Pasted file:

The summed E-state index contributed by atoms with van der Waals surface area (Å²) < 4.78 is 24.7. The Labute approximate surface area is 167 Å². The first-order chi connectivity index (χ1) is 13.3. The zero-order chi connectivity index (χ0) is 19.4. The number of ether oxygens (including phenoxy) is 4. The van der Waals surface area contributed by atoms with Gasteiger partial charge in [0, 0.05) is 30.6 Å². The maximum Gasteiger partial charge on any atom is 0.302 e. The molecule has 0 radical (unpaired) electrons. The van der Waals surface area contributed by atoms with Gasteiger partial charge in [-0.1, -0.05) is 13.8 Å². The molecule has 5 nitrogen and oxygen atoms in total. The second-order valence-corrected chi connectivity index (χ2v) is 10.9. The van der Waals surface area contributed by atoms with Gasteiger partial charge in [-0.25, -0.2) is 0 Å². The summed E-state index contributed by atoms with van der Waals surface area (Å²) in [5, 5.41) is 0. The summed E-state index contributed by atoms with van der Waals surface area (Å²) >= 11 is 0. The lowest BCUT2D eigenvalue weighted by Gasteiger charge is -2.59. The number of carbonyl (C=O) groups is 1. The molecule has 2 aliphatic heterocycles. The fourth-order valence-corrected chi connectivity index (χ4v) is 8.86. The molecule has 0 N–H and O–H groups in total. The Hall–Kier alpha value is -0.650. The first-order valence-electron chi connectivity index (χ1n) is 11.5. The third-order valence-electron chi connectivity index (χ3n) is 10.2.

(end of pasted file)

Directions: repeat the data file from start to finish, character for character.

The summed E-state index contributed by atoms with van der Waals surface area (Å²) < 4.78 is 24.7. The Labute approximate surface area is 167 Å². The first-order chi connectivity index (χ1) is 13.3. The zero-order chi connectivity index (χ0) is 19.4. The number of ether oxygens (including phenoxy) is 4. The van der Waals surface area contributed by atoms with Gasteiger partial charge in [0, 0.05) is 30.6 Å². The maximum Gasteiger partial charge on any atom is 0.302 e. The molecule has 0 radical (unpaired) electrons. The van der Waals surface area contributed by atoms with Gasteiger partial charge in [-0.1, -0.05) is 13.8 Å². The molecule has 5 nitrogen and oxygen atoms in total. The second-order valence-corrected chi connectivity index (χ2v) is 10.9. The van der Waals surface area contributed by atoms with Gasteiger partial charge in [-0.25, -0.2) is 0 Å². The summed E-state index contributed by atoms with van der Waals surface area (Å²) in [5, 5.41) is 0. The summed E-state index contributed by atoms with van der Waals surface area (Å²) >= 11 is 0. The lowest BCUT2D eigenvalue weighted by Gasteiger charge is -2.59. The number of carbonyl (C=O) groups is 1. The molecule has 2 aliphatic heterocycles. The fourth-order valence-corrected chi connectivity index (χ4v) is 8.86. The molecule has 0 N–H and O–H groups in total. The Hall–Kier alpha value is -0.650. The first-order valence-electron chi connectivity index (χ1n) is 11.5. The third-order valence-electron chi connectivity index (χ3n) is 10.2.